Major Matters for U.S. College Graduates Seeking Jobs
By Sandrine Rastello
Accounting student Anne Rose will already have a job waiting when she receives her degree next week. Psychology major Echo Presgraves, another member of the Class of 2012, won’t be so fortunate.
Rose, 22, credits her choice of major as paving her way. She signed a contract with PricewaterhouseCoopers LLP before she even began her senior year at Villanova University’s School of Business in Pennsylvania, after completing an internship last summer with the audit and consulting firm.
“The major obviously has a huge role in it, compared to some of my friends that are marketing majors who still are struggling to find full-time employment right now,” said Rose, who is from Dallas, Texas, in a phone interview between final exams.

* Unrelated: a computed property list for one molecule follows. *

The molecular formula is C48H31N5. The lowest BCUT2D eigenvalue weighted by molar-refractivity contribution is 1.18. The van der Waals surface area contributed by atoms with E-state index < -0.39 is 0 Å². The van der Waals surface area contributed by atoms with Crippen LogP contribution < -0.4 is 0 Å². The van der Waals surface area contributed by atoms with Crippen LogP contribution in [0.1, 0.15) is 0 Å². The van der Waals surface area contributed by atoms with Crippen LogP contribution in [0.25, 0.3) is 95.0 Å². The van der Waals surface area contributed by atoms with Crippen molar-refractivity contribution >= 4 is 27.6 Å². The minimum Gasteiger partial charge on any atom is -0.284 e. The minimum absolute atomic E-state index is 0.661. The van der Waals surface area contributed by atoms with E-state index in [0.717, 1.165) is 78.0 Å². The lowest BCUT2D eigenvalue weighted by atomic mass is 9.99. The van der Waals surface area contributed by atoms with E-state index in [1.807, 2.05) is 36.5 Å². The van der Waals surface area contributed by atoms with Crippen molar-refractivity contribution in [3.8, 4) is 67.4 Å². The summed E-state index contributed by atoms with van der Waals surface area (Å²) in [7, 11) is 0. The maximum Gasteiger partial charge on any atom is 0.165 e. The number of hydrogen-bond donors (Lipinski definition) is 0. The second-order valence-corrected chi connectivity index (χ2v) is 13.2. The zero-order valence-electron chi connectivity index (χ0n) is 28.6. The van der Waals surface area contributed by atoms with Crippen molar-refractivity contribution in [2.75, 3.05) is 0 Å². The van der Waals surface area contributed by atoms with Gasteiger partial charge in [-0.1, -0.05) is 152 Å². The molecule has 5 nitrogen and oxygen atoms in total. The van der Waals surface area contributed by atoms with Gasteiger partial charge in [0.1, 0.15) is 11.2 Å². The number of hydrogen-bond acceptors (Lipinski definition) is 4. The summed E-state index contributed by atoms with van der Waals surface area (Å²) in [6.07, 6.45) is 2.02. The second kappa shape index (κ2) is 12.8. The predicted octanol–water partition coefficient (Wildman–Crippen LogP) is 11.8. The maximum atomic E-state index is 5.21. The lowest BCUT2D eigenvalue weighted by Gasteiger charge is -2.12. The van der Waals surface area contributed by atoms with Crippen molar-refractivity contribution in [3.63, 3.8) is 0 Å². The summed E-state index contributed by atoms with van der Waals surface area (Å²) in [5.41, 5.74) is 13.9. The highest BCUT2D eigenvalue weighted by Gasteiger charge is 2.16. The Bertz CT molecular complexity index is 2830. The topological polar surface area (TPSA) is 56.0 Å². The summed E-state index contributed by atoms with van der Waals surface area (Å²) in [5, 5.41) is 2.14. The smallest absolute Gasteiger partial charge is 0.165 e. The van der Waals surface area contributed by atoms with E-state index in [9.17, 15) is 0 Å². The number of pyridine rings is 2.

As this year’s class enters the strongest job market for graduates since 2008, students with backgrounds in computer science, engineering and accounting are in high demand, according to the National Association of Colleges and Employers. While the group’s latest survey shows a 10.2 percent increase in hiring plans from 2011, the improvement isn’t benefiting all majors the same way, as in pre-recession years, said Edwin Koc, who heads research at Bethlehem, Pennsylvania-based NACE.
“It’s a much more split market,” Koc said, adding the pattern this year mirrors a survey last year of students’ job offers. Graduates “with certain skill sets are doing quite well,” while things are tougher for others, such as liberal- arts, humanities and education majors, he said...
...“I see the job market for young grads improving, albeit slowly,” said Jim John, chief operating officer of Beyond.com. While the number of jobs posted on the career-network website rose 236 percent in the year through April, entry-level jobs increased only 21 percent, he said.